On March 23, the WSWS requested that OSHA release the information that led its inspectors to conclude that BP had ignored the warnings of operators. “The fact that management ignored warnings from workers about the dangers they faced is of a great interest to the families of the deceased, their fellow workers and the public at large,” we wrote, requesting “inspection reports and the statements that confirm this fact from relevant workers, United Steelworkers and management officials, or any other participants or witnesses.”
After being instructed that such information could only be released through a Freedom of Information Act request, the WSWS filed a FOIA request with OSHA. On April 24, OSHA replied, “The inspection record you requested is in contest; therefore, the record is part of an open litigation and will not be available until this action is complete. What can be released has been enclosed, and the remainder of your request has been denied.” Karen Bernhoft on behalf of Marc Choi, Lead Accountant and Freedom of Information Act Disclosure Officer at OSHA, cited guidelines prohibiting the release of information that “could reasonably be expected to interfere with enforcement proceedings.”
As the WSWS warned from the beginning, any investigation left in the hands of OSHA officials and the United Steelworkers union would result in a whitewash of the company, the USW bureaucracy and the federal safety agencies themselves. But this cannot be accepted.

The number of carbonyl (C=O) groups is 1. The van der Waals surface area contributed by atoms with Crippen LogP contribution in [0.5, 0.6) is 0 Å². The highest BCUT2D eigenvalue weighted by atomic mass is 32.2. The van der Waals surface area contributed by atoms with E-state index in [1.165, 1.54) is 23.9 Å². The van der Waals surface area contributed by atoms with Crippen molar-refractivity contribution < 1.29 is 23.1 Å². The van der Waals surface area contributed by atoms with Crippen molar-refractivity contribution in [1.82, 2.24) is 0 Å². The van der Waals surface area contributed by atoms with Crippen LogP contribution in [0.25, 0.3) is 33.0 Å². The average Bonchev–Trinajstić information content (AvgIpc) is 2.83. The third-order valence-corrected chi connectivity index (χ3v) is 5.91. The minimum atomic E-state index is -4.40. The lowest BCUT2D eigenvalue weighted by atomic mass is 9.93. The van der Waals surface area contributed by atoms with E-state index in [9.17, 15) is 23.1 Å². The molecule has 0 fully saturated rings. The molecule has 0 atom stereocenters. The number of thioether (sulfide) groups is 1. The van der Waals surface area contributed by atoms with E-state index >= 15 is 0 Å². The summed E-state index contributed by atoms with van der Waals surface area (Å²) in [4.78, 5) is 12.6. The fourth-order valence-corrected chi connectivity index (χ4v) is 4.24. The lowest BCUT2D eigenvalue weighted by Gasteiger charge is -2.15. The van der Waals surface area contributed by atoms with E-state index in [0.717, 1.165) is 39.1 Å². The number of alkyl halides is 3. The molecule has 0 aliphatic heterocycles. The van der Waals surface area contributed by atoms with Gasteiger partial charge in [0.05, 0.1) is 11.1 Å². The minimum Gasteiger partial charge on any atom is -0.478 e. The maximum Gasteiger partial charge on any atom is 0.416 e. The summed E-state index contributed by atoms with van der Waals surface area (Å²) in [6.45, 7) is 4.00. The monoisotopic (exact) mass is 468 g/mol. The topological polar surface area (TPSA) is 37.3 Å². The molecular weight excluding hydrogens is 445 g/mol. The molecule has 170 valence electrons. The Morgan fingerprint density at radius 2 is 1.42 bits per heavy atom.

Refinery workers at the facility—sold by BP to Canadian-based Cenovus Energy in February 2023—and throughout the industry should form rank-and-file safety committees to organize their own investigation, in conjunction with safety experts dedicated to the well-being of workers, not corporate profit. This inspection must hold to account all those responsible for the tragic deaths of the Morrissey brothers and demand that BP provide the young workers’ families with the financial resources needed for a secure future for their children.
Are you an oil refinery worker at the former BP Husky facility or another refinery or petrochemical plant? Fill out the form below to report conditions at your facility. All submissions will be kept anonymous.